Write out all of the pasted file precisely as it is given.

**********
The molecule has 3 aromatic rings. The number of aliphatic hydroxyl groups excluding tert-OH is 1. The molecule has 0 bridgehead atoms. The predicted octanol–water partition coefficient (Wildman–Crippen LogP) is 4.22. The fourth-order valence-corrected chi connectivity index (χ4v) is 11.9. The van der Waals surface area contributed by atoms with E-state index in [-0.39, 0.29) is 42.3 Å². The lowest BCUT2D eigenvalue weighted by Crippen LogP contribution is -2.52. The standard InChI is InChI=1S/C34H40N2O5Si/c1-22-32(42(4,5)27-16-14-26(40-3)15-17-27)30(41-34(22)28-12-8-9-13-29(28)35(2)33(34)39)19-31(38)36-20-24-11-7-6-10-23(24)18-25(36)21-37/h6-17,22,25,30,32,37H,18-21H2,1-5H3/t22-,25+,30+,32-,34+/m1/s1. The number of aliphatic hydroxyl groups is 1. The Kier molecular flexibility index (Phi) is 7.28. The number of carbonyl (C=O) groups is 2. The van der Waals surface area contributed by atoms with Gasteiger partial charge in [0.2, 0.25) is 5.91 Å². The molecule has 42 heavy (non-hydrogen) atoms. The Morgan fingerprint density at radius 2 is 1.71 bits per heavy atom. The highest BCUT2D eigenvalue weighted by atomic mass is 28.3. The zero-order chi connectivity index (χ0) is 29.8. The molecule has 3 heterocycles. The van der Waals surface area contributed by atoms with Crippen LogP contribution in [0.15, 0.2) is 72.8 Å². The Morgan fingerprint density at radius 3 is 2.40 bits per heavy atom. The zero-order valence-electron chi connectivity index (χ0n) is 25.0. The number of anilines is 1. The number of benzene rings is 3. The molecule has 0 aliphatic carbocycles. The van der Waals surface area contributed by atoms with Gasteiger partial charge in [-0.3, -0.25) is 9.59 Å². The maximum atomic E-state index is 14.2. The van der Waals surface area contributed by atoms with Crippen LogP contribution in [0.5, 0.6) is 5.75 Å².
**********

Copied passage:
The molecule has 3 aromatic rings. The number of aliphatic hydroxyl groups excluding tert-OH is 1. The molecule has 0 bridgehead atoms. The predicted octanol–water partition coefficient (Wildman–Crippen LogP) is 4.22. The fourth-order valence-corrected chi connectivity index (χ4v) is 11.9. The van der Waals surface area contributed by atoms with E-state index in [-0.39, 0.29) is 42.3 Å². The lowest BCUT2D eigenvalue weighted by Crippen LogP contribution is -2.52. The standard InChI is InChI=1S/C34H40N2O5Si/c1-22-32(42(4,5)27-16-14-26(40-3)15-17-27)30(41-34(22)28-12-8-9-13-29(28)35(2)33(34)39)19-31(38)36-20-24-11-7-6-10-23(24)18-25(36)21-37/h6-17,22,25,30,32,37H,18-21H2,1-5H3/t22-,25+,30+,32-,34+/m1/s1. The number of aliphatic hydroxyl groups is 1. The Kier molecular flexibility index (Phi) is 7.28. The number of carbonyl (C=O) groups is 2. The van der Waals surface area contributed by atoms with Gasteiger partial charge in [0.2, 0.25) is 5.91 Å². The molecule has 42 heavy (non-hydrogen) atoms. The Morgan fingerprint density at radius 2 is 1.71 bits per heavy atom. The highest BCUT2D eigenvalue weighted by atomic mass is 28.3. The zero-order chi connectivity index (χ0) is 29.8. The molecule has 3 heterocycles. The van der Waals surface area contributed by atoms with Crippen LogP contribution in [0.15, 0.2) is 72.8 Å². The Morgan fingerprint density at radius 3 is 2.40 bits per heavy atom. The zero-order valence-electron chi connectivity index (χ0n) is 25.0. The number of anilines is 1. The number of benzene rings is 3. The molecule has 0 aliphatic carbocycles. The van der Waals surface area contributed by atoms with Gasteiger partial charge in [-0.3, -0.25) is 9.59 Å². The maximum atomic E-state index is 14.2. The van der Waals surface area contributed by atoms with Crippen LogP contribution in [0.5, 0.6) is 5.75 Å².